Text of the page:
• Bob
    Posted at 00:16h, 18 November

    My view is hazy at best! Thanks for your reply, I’ve found your work quite persuasive. I failed to see the distinction in the two text, that is, of and and.

  • Joel
    Posted at 01:25h, 18 November

    Cheers Bob. Blessings!

  • cynthia curran
    Posted at 04:32h, 28 November

    I agreed with you there Joel, the Ottomans conquered the old Eastern Roman Empire or Byzantine empire in 1453. I don’t see Russia as the third Rome as many Eastern Orthodox do.

  • Is Ezekiel 38-39 a Pre-Armageddon Invasion of Israel? | P2ALM
    Posted at 21:03h, 16 November

    […] Ezekiel 38 & 39: The Need for a Consistent Hermeneutic […]

  • Cornelia Cree
    Posted at 15:07h, 13 December

    Modern, accurate prophet Kim Clement of California and South Africa has prophesied a conflict on Passover of 2015 which sounds very much like Ezek 38. He has also said that Syria and Iran would be so damaged that it would be called SyrIan. His videos are worth your examining as well as a list of his prophecies. After 7 years of President Obama I have no trouble believing that the AntiChrist will be Islamic.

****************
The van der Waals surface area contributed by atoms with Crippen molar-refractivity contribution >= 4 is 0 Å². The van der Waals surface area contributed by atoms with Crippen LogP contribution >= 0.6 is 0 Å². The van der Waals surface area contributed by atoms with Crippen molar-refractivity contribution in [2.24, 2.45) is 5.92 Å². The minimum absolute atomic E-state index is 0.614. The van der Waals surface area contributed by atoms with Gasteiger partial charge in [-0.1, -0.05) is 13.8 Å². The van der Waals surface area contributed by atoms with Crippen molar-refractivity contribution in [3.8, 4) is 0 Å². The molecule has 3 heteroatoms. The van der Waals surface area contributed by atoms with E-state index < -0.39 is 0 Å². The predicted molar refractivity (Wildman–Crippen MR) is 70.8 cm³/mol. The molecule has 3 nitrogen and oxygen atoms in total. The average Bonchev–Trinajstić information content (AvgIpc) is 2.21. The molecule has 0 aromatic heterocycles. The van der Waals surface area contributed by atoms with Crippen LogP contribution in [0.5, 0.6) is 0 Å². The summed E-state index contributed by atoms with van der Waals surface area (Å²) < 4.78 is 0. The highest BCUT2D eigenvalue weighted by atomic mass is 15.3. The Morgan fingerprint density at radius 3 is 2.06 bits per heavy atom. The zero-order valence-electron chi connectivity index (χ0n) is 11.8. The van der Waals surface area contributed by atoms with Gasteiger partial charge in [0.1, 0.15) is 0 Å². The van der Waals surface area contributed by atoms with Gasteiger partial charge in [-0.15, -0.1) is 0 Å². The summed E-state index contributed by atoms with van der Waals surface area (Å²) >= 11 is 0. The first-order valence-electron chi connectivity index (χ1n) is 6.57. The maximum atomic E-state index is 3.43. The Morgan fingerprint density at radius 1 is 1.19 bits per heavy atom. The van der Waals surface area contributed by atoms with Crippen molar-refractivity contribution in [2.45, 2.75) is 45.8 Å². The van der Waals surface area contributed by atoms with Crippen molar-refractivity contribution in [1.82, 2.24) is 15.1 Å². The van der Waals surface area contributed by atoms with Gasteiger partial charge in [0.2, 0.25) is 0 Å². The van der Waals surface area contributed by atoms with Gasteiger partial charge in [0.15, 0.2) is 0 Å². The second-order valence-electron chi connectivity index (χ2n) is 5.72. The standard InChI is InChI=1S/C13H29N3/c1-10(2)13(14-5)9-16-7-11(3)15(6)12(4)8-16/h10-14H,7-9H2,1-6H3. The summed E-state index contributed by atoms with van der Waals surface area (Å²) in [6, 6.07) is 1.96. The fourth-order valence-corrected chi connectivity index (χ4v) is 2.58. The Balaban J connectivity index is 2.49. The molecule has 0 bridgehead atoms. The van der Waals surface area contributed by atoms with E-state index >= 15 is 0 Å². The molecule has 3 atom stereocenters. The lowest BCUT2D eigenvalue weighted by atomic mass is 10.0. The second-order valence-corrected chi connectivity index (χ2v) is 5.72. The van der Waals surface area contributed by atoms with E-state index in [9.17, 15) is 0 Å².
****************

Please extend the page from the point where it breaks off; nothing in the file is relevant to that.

• coptic
    Posted at 04:21h, 23 March

    Pleas allow me to express my thought about the chief of all nations mentioned in Eze.38
    Gog, the land of Magog, the chief ruler of Rosh, Meshech, and Tubal,
    Eze 38:5 Persia, Ethiopia, and Libya with them, all of them with shield and helmet;
    They all have one chief ruler now; his name is Mohammed, they all under his Guidance and all practice his instruction.
    Is not he the Anti Christ?? the one will attack Israel? I wonder